Marathon Music Works was crowded with alt bros in baseball caps on Friday night, and The Spin loved every minute of it. Deftones concerts are where the bros and the sad theater kids can rub elbows like it’s The Breakfast Club — and Chino Moreno was full-on Judd Nelson in a red-and-black flannel, his trusty goatee and a wallet chain. He held the extra-thick microphone cord like it was a whip, and screamed with an impressive set of lungs that transported us to 1997.
Deftones opened with “Diamond Eyes,” the title track from their 2010 release, but it was when they played the second song, “Be Quiet and Drive,” that the crowd achieved flip-out mode. Fists pumped and iPhones raised, and we all shouted, “I don’t care where — just far,” in unison without missing a beat. In a sea of black T-shirts, a middle-aged woman in a tight blouse raised her ring-adorned, acrylic-nailed hand into devil horns and shouted lyrics at the top of her lungs. Hipsters, goths, rednecks and old people, all together for a few hours like a family enduring dinner together. We were all just happy to be fed.
“Rosemary,” a new-to-us track from Deftones' latest, Koi No Yokan, started Team Sleep-ish and down-tempo but eventually picked up and crescendo'd in textbook Deftones fashion — Chino laid it on thick with his nu-metal Jeff Buckley purr.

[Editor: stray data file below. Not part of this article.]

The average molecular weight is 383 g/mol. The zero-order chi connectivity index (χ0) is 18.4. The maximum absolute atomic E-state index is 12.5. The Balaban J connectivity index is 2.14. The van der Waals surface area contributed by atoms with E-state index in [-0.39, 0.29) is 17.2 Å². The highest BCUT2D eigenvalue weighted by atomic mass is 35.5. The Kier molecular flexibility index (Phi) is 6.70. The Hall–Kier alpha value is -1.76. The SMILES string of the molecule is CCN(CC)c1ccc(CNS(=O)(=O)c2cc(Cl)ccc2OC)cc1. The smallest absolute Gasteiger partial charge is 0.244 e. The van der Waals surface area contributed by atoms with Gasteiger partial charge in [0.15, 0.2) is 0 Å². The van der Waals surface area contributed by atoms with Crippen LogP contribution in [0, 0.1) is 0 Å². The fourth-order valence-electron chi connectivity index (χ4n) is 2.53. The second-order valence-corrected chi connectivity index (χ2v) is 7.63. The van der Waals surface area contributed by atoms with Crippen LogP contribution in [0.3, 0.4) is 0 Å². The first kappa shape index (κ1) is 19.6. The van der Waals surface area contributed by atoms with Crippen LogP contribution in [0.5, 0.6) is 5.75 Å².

“Feiticeira” was sinister as shit. “Change in the House of Flies” was chilling.
The set list was pretty fluid — at one point Chino asked what the audience wanted to hear before launching into “Headup,” probably The Spin's least favorite Around the Fur cut — and the only one that was co-written with Sepultura frontman Max Cavalera. That’s the side of Deftones we never really warmed to: the lowest-common-denomenator-pleasing, radio-metal box they're occasionally thrown in with Korn and Limp Bizkit, rather than, say, Hum or Jawbox. But that’s what the audience asked for, and they seemed to fucking love it.
By the time Chino & Co. came out for the encore, it was obvious that they were skipping through the newer, lesser-known songs, in favor of the crowd-pleasing old faves from Adrenaline and Around the Fur. Chino shed his flannel shirt, and the Joy Division T-shirt he’d been wearing underneath was like a surprise ending — the happy reveal in which we discover that Deftones are Jedi, and not Sith. Take that, Darth Bizkit.